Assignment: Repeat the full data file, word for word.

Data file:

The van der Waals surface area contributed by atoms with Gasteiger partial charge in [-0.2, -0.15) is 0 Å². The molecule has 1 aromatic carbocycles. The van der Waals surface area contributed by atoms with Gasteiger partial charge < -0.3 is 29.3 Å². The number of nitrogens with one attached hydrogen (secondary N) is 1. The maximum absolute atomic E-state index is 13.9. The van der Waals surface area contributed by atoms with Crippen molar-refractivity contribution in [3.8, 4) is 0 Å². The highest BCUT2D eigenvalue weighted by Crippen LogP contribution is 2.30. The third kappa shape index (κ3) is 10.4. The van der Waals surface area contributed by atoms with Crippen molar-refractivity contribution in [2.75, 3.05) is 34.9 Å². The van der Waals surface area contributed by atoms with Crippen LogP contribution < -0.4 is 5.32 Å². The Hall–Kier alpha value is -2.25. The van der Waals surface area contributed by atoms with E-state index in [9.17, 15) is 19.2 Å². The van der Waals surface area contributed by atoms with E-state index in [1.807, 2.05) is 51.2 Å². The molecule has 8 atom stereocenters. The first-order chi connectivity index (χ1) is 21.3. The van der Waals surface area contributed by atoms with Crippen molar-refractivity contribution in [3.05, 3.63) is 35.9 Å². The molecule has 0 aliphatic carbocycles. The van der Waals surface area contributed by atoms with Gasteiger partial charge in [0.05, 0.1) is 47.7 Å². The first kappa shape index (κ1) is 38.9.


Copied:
The van der Waals surface area contributed by atoms with Gasteiger partial charge in [-0.2, -0.15) is 0 Å². The molecule has 1 aromatic carbocycles. The van der Waals surface area contributed by atoms with Gasteiger partial charge < -0.3 is 29.3 Å². The number of nitrogens with one attached hydrogen (secondary N) is 1. The maximum absolute atomic E-state index is 13.9. The van der Waals surface area contributed by atoms with Crippen molar-refractivity contribution in [3.8, 4) is 0 Å². The highest BCUT2D eigenvalue weighted by Crippen LogP contribution is 2.30. The third kappa shape index (κ3) is 10.4. The van der Waals surface area contributed by atoms with Crippen molar-refractivity contribution in [2.75, 3.05) is 34.9 Å². The van der Waals surface area contributed by atoms with Crippen LogP contribution < -0.4 is 5.32 Å². The Hall–Kier alpha value is -2.25. The van der Waals surface area contributed by atoms with E-state index in [9.17, 15) is 19.2 Å². The van der Waals surface area contributed by atoms with E-state index in [1.807, 2.05) is 51.2 Å². The molecule has 8 atom stereocenters. The first-order chi connectivity index (χ1) is 21.3. The van der Waals surface area contributed by atoms with Crippen molar-refractivity contribution in [3.05, 3.63) is 35.9 Å². The molecule has 0 aliphatic carbocycles. The van der Waals surface area contributed by atoms with Gasteiger partial charge in [0.05, 0.1) is 47.7 Å². The first kappa shape index (κ1) is 38.9.